While everyone wants to be part of a business with a future, the discussion on sustainability often seems to consist mostly of negatives; things that threaten your business.

Issues such as this must be dealt with, but they don't look like they will bring any competitive advantage and it's hard to get senior executives excited about sustainability.

However, a growing number of companies have created genuine competitive advantage by developing new products and services that reduce environmental impact whilst maintaining or improving economic, technical and social performance - what has come to be called Green Product Design.

Innovating with design

Crystal Faraday is the UK innovation centre for green chemical technology. We're here to unite industry, academics and government around a common purpose - to make industry more profitable and society more environmentally sustainable through chemistry and engineering. Over the last 12 months we've been developing a structured approach to green product design suitable for industries making and using chemical products. We've found that one of the key challenges is to develop the right mindset.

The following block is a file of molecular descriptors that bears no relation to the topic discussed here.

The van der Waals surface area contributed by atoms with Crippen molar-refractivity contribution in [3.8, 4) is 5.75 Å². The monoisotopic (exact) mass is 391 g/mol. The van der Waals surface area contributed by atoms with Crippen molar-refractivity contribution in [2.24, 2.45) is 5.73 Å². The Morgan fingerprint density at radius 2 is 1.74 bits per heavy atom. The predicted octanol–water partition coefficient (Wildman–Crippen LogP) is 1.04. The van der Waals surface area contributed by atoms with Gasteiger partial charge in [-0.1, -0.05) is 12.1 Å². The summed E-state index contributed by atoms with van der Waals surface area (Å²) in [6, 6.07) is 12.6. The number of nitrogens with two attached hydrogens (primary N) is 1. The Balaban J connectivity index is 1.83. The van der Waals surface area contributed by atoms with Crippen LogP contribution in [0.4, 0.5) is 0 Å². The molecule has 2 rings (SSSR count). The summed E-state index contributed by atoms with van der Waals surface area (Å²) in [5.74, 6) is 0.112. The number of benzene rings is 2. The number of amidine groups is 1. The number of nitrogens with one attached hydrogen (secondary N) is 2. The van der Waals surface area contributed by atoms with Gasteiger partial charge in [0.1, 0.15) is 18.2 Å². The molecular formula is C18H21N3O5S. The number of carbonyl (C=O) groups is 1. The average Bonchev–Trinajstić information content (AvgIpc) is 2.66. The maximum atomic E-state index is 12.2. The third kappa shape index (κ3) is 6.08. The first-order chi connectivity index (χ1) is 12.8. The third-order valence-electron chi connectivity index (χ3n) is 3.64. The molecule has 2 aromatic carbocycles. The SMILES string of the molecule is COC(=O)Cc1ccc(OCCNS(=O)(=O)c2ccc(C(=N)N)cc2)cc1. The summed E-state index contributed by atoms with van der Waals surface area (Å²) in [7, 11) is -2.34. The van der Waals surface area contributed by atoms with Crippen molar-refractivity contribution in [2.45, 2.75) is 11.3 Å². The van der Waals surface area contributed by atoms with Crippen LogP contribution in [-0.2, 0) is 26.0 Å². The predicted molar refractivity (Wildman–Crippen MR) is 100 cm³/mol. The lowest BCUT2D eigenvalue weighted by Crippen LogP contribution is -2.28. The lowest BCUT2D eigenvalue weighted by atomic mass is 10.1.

Successful green product design uses similar tools to any other innovation process. The main difference is in the questions that are asked and the point of view from which concepts are developed and evaluated. We have found the following ideas a powerful way of challenging conventional thinking and opening up the opportunities.

Environmental issues are not just overhead, they represent real commercial opportunities. IBM estimates that from 1996-2002 it saved $2 in avoided costs for every $1 invested in pollution prevention and green product design.

Don't just fix the problem, re-think the system. The Swiss textile company Rohner Textil had problems with waste and emissions from their factory. Rather than install treatment systems, they re-designed the product range to use only natural fibres and low toxicity chemicals and processing. The Climatex Lifestyle range meets all user requirements whilst producing almost no effluent and leaving only biodegradable waste.